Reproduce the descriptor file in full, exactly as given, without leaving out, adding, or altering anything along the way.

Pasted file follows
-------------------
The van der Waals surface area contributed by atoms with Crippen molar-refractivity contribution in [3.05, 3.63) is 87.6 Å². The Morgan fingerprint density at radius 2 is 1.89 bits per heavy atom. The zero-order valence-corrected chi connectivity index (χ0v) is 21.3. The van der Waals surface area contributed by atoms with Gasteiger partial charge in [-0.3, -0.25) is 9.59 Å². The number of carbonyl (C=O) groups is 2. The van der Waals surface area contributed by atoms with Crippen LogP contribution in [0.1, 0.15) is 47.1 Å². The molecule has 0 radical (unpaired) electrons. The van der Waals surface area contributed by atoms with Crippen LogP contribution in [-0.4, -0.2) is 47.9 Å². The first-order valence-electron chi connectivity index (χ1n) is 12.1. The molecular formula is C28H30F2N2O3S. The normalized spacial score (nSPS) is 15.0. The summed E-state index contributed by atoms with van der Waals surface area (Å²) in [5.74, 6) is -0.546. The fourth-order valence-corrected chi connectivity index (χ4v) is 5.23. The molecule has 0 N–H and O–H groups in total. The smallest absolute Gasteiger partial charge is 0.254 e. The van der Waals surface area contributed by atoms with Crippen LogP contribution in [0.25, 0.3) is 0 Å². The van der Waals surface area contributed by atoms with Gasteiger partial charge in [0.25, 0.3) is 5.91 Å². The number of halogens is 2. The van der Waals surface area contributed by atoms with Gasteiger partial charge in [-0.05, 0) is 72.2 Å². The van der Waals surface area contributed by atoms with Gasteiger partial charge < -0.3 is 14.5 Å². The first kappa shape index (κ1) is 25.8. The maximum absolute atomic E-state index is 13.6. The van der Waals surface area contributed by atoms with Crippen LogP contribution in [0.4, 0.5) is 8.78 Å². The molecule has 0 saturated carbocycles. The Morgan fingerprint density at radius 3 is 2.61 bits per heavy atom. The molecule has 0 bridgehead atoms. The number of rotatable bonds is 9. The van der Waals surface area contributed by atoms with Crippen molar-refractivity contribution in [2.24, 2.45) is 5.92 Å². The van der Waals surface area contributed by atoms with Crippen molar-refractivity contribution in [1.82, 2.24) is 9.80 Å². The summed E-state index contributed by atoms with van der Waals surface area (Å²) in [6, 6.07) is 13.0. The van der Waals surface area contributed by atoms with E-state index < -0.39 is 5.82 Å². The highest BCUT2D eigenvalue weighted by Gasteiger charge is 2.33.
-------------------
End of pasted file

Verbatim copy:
The van der Waals surface area contributed by atoms with Crippen molar-refractivity contribution in [3.05, 3.63) is 87.6 Å². The Morgan fingerprint density at radius 2 is 1.89 bits per heavy atom. The zero-order valence-corrected chi connectivity index (χ0v) is 21.3. The van der Waals surface area contributed by atoms with Gasteiger partial charge in [-0.3, -0.25) is 9.59 Å². The number of carbonyl (C=O) groups is 2. The van der Waals surface area contributed by atoms with Crippen LogP contribution in [0.1, 0.15) is 47.1 Å². The molecule has 0 radical (unpaired) electrons. The van der Waals surface area contributed by atoms with Crippen LogP contribution in [-0.4, -0.2) is 47.9 Å². The first-order valence-electron chi connectivity index (χ1n) is 12.1. The molecular formula is C28H30F2N2O3S. The normalized spacial score (nSPS) is 15.0. The summed E-state index contributed by atoms with van der Waals surface area (Å²) in [5.74, 6) is -0.546. The fourth-order valence-corrected chi connectivity index (χ4v) is 5.23. The molecule has 0 N–H and O–H groups in total. The smallest absolute Gasteiger partial charge is 0.254 e. The van der Waals surface area contributed by atoms with Crippen LogP contribution in [0.25, 0.3) is 0 Å². The van der Waals surface area contributed by atoms with Gasteiger partial charge in [0.25, 0.3) is 5.91 Å². The number of halogens is 2. The van der Waals surface area contributed by atoms with Gasteiger partial charge in [-0.05, 0) is 72.2 Å². The van der Waals surface area contributed by atoms with Gasteiger partial charge < -0.3 is 14.5 Å². The first kappa shape index (κ1) is 25.8. The maximum absolute atomic E-state index is 13.6. The van der Waals surface area contributed by atoms with Crippen LogP contribution in [0.4, 0.5) is 8.78 Å². The molecule has 0 saturated carbocycles. The Morgan fingerprint density at radius 3 is 2.61 bits per heavy atom. The molecule has 0 bridgehead atoms. The number of rotatable bonds is 9. The van der Waals surface area contributed by atoms with Crippen molar-refractivity contribution in [2.24, 2.45) is 5.92 Å². The van der Waals surface area contributed by atoms with Crippen molar-refractivity contribution in [1.82, 2.24) is 9.80 Å². The summed E-state index contributed by atoms with van der Waals surface area (Å²) in [6, 6.07) is 13.0. The van der Waals surface area contributed by atoms with E-state index < -0.39 is 5.82 Å². The highest BCUT2D eigenvalue weighted by Gasteiger charge is 2.33.